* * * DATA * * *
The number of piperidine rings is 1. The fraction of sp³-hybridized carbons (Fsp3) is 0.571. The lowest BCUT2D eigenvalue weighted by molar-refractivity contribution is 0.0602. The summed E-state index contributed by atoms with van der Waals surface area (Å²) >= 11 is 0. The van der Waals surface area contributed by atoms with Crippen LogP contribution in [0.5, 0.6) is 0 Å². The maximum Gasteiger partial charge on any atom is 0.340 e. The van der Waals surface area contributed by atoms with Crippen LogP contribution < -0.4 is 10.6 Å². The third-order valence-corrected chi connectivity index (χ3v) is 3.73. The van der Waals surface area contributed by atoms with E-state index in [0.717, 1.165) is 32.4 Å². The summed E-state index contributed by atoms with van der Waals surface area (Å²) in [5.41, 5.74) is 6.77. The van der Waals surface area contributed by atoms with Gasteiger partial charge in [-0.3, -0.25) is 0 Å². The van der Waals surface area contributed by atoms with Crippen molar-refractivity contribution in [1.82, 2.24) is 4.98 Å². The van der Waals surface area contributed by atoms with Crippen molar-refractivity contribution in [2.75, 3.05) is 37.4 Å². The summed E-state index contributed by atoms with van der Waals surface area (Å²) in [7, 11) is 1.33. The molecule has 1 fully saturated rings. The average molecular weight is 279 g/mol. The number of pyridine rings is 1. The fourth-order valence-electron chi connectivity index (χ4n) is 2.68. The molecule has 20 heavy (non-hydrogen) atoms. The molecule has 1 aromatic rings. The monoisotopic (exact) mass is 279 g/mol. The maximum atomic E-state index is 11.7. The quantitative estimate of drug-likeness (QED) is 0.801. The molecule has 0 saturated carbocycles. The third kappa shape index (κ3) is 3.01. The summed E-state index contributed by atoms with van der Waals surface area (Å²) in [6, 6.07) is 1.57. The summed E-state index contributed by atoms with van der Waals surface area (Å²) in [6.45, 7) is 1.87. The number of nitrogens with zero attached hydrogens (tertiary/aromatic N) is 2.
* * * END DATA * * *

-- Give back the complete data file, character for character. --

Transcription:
The number of piperidine rings is 1. The fraction of sp³-hybridized carbons (Fsp3) is 0.571. The lowest BCUT2D eigenvalue weighted by molar-refractivity contribution is 0.0602. The summed E-state index contributed by atoms with van der Waals surface area (Å²) >= 11 is 0. The van der Waals surface area contributed by atoms with Crippen LogP contribution in [0.5, 0.6) is 0 Å². The maximum Gasteiger partial charge on any atom is 0.340 e. The van der Waals surface area contributed by atoms with Crippen LogP contribution < -0.4 is 10.6 Å². The third-order valence-corrected chi connectivity index (χ3v) is 3.73. The van der Waals surface area contributed by atoms with E-state index in [0.717, 1.165) is 32.4 Å². The summed E-state index contributed by atoms with van der Waals surface area (Å²) in [5.41, 5.74) is 6.77. The van der Waals surface area contributed by atoms with Gasteiger partial charge in [-0.3, -0.25) is 0 Å². The van der Waals surface area contributed by atoms with Crippen molar-refractivity contribution in [1.82, 2.24) is 4.98 Å². The van der Waals surface area contributed by atoms with Crippen molar-refractivity contribution in [2.75, 3.05) is 37.4 Å². The summed E-state index contributed by atoms with van der Waals surface area (Å²) in [7, 11) is 1.33. The molecule has 1 fully saturated rings. The average molecular weight is 279 g/mol. The number of pyridine rings is 1. The fourth-order valence-electron chi connectivity index (χ4n) is 2.68. The molecule has 20 heavy (non-hydrogen) atoms. The molecule has 1 aromatic rings. The monoisotopic (exact) mass is 279 g/mol. The maximum atomic E-state index is 11.7. The quantitative estimate of drug-likeness (QED) is 0.801. The molecule has 0 saturated carbocycles. The third kappa shape index (κ3) is 3.01. The summed E-state index contributed by atoms with van der Waals surface area (Å²) in [6, 6.07) is 1.57. The summed E-state index contributed by atoms with van der Waals surface area (Å²) in [6.45, 7) is 1.87. The number of nitrogens with zero attached hydrogens (tertiary/aromatic N) is 2.